Over a year ago I wrote about the explosion in vitamin D testing for Medicare patients between 2000 and 2010.A new study has found that at least in primary care practices in central New York State, the primary driver of increased vitamin D testing comes from patients, not practice guidelines.
In this qualitative study, the researchers conducted five focus group discussions about emerging practice around vitamin D supplementation. The focus groups included 42 participants from primary care practices, primarily physicians. In these groups, the participants from primary care practices were asked to discuss topics, including their concerns and policies on vitamin D and vitamin D testing.
The researchers report that providers “are establishing practice patterns concerning the diagnosis and management” of vitamin D status, but that there are currently a wide mix of patterns “and the sources of information used to establish these patterns remain unclear.”
“The minimum level of acceptable vitamin D generally centered around 20 ng/mL or above; however, several individuals mentioned optimal ranges of 40 to 60 ng/mL, 50 to 70 ng/mL, or any number up to 100 ng/mL.”
Some reported that they had “lost a lot of fear” about vitamin D toxicity and didn’t specify what a toxic level would be. Most said levels above 100 ng/mL were too high, although some set the toxic level as above 50 ng/mL.
In terms of dose, the researchers found that the providers who were more concerned about toxicity limited dosage recommendations to 800 to 2,000 IUs per day. Other providers suggested a variety of dosages, with higher dosages for those with low baseline vitamin D levels. Many providers suggested different dosages for remediation and for maintenance. The remediation dose “could be as high as 50,000 IUs per week.” The maintenance doses ranged from 2,000 to 12,000 IUs per day. (Note that 12,000 IUs per day is 84,000 IUs a week, more than 50% higher than a remediation dose of 50,000 IUs a week.)
When asked where they obtained information about vitamin D, most participants referred to discussions with their colleagues. They also mentioned medical guidelines, such as the Cochrane Library and the U.S. Preventative Services Task Force. However, the researchers note “that these resources were often listed within hypothetical contexts and did not necessarily reflect actions taken in obtaining information on vitamin D.”
Four of the five focus groups occurred after release of the Institute of Medicine’s Dietary Reference Intakes for Calcium and Vitamin D in early 2011, but none of the participants mentioned this as a source of information.
The researchers reported, “it appears that the members of the focus groups were not actively seeking information regarding vitamin D guidelines and practices, despite knowing the appropriate resources to obtain this information.”
The researchers also identified four themes about vitamin D practices from their focus groups:
- The primary driver of demand is the patient – “participants reported that in most scenarios, their patients would specifically request vitamin D testing without prompting.”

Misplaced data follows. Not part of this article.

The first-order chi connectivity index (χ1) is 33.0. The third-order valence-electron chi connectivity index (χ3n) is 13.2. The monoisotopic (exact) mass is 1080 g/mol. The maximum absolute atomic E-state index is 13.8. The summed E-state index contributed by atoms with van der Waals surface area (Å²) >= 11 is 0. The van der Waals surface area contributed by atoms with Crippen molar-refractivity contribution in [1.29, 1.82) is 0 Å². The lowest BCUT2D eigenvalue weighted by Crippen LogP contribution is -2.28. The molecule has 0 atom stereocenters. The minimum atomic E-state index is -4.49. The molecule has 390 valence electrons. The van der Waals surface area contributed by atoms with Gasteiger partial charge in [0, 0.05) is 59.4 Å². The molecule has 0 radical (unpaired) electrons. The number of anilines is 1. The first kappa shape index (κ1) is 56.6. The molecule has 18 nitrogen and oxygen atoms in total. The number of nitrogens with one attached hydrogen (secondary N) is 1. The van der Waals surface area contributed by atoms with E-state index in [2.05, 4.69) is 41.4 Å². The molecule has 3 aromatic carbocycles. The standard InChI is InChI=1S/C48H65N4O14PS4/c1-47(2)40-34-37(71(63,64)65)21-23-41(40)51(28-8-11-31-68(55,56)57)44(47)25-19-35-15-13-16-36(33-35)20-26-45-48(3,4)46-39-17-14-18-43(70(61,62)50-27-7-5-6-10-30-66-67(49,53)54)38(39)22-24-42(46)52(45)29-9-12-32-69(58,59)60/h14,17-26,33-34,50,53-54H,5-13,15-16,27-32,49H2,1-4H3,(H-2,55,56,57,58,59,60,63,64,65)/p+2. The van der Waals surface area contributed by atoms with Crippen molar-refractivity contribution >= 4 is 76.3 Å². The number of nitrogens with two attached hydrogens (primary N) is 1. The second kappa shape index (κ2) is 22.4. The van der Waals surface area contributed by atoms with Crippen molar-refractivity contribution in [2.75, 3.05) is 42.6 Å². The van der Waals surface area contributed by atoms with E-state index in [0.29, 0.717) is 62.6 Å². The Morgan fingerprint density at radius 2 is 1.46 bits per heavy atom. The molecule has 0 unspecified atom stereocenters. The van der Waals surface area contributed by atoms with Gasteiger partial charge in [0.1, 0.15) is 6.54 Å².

- Reflexive acceptance of patient demand without additional investigation – “This reflexive acceptance stemmed largely from the perception that vitamin D testing and supplementation are benign activities that present no real risk of harm to the patient.”
- Incorporation into patient care as a diagnostic tool – “Participants would base the need for testing on individual patient histories. The most frequently cited patient groups receiving this focus included those with osteoporosis or at high risk of falling, those with autoimmune diseases, those with digestive or malabsorption disorders, those with mood disorders, and those complaining of fatigue or muscle aches.”
- Doubt – “A substantial number of participants viewed the patient-driven demand for vitamin D testing and treatment with skepticism.”
The researchers summarized their findings by saying,
“The overall impression of the formation of emerging practice concerning vitamin D is that it was often initiated by patient demand, but was then constructed and reinforced by incidental reading; brief, purposeful research; influence by physician champions; informal conversations with colleagues; results of consultations by specialists; and more patient demand. There was only a rare example of physicians actively attempting to “break out” of this swirl of constructed knowledge and find an answer for themselves based on evidence or high-quality guidelines. Instead, they largely relied on the social transmission and construction of this new knowledge, through interactions with patients, colleagues, and the media.
Finally, they suggest,
“To promote the use of the best knowledge about vitamin D screening and management, clear, authoritative guidelines are only a first step. Promoting active and intentional communities of practice through which primary care clinicians can interpret, refine, and contextualize this guideline information might improve the dissemination of this knowledge into clinical practice.”